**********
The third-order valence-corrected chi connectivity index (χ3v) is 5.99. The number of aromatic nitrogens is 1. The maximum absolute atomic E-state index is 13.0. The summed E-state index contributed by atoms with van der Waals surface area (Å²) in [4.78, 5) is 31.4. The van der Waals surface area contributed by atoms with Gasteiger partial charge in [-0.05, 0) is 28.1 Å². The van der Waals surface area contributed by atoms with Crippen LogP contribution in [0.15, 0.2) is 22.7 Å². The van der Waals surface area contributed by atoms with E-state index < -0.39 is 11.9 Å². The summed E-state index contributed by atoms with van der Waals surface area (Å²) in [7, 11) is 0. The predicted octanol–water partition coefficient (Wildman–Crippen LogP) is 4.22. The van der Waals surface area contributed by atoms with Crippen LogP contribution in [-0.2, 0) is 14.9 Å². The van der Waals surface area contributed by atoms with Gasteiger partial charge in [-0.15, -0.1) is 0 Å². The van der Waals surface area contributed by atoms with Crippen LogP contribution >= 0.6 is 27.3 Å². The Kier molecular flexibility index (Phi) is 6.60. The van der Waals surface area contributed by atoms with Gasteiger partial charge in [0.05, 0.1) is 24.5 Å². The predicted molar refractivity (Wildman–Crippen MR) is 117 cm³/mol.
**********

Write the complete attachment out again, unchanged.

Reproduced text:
The third-order valence-corrected chi connectivity index (χ3v) is 5.99. The number of aromatic nitrogens is 1. The maximum absolute atomic E-state index is 13.0. The summed E-state index contributed by atoms with van der Waals surface area (Å²) in [4.78, 5) is 31.4. The van der Waals surface area contributed by atoms with Gasteiger partial charge in [-0.05, 0) is 28.1 Å². The van der Waals surface area contributed by atoms with Crippen LogP contribution in [0.15, 0.2) is 22.7 Å². The van der Waals surface area contributed by atoms with E-state index < -0.39 is 11.9 Å². The summed E-state index contributed by atoms with van der Waals surface area (Å²) in [7, 11) is 0. The predicted octanol–water partition coefficient (Wildman–Crippen LogP) is 4.22. The van der Waals surface area contributed by atoms with Crippen LogP contribution in [-0.2, 0) is 14.9 Å². The van der Waals surface area contributed by atoms with Gasteiger partial charge in [-0.15, -0.1) is 0 Å². The van der Waals surface area contributed by atoms with Crippen LogP contribution >= 0.6 is 27.3 Å². The Kier molecular flexibility index (Phi) is 6.60. The van der Waals surface area contributed by atoms with Gasteiger partial charge in [0.05, 0.1) is 24.5 Å². The predicted molar refractivity (Wildman–Crippen MR) is 117 cm³/mol.